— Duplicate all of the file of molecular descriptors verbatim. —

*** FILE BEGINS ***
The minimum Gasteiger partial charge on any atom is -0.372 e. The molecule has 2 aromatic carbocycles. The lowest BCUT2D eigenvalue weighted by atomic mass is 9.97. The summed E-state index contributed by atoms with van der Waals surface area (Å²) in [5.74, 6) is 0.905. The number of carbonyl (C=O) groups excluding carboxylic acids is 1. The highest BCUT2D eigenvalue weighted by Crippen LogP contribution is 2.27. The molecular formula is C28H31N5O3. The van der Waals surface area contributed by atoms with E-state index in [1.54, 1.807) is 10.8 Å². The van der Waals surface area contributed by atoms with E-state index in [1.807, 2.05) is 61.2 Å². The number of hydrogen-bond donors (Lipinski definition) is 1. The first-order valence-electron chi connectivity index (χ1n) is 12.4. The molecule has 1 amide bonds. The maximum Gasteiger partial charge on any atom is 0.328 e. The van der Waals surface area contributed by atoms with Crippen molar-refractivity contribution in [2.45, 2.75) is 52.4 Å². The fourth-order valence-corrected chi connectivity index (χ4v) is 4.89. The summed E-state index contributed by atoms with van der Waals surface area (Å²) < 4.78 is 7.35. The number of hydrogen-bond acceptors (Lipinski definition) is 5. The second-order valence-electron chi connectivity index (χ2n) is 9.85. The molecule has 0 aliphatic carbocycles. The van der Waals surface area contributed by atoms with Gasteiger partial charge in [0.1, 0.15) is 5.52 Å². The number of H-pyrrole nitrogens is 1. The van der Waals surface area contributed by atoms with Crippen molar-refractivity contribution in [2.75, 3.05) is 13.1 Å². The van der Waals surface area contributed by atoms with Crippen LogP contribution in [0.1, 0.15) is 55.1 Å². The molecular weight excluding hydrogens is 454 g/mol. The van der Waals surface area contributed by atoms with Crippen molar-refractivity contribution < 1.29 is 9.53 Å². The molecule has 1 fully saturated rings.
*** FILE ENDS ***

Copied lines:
The minimum Gasteiger partial charge on any atom is -0.372 e. The molecule has 2 aromatic carbocycles. The lowest BCUT2D eigenvalue weighted by atomic mass is 9.97. The summed E-state index contributed by atoms with van der Waals surface area (Å²) in [5.74, 6) is 0.905. The number of carbonyl (C=O) groups excluding carboxylic acids is 1. The highest BCUT2D eigenvalue weighted by Crippen LogP contribution is 2.27. The molecular formula is C28H31N5O3. The van der Waals surface area contributed by atoms with E-state index in [1.54, 1.807) is 10.8 Å². The van der Waals surface area contributed by atoms with E-state index in [1.807, 2.05) is 61.2 Å². The number of hydrogen-bond donors (Lipinski definition) is 1. The first-order valence-electron chi connectivity index (χ1n) is 12.4. The molecule has 1 amide bonds. The maximum Gasteiger partial charge on any atom is 0.328 e. The van der Waals surface area contributed by atoms with Crippen molar-refractivity contribution in [2.45, 2.75) is 52.4 Å². The fourth-order valence-corrected chi connectivity index (χ4v) is 4.89. The summed E-state index contributed by atoms with van der Waals surface area (Å²) < 4.78 is 7.35. The number of hydrogen-bond acceptors (Lipinski definition) is 5. The second-order valence-electron chi connectivity index (χ2n) is 9.85. The molecule has 0 aliphatic carbocycles. The van der Waals surface area contributed by atoms with Gasteiger partial charge in [0.1, 0.15) is 5.52 Å². The number of H-pyrrole nitrogens is 1. The van der Waals surface area contributed by atoms with Crippen molar-refractivity contribution in [2.75, 3.05) is 13.1 Å². The van der Waals surface area contributed by atoms with Crippen LogP contribution in [0.1, 0.15) is 55.1 Å². The molecular weight excluding hydrogens is 454 g/mol. The van der Waals surface area contributed by atoms with Crippen molar-refractivity contribution < 1.29 is 9.53 Å². The molecule has 1 fully saturated rings.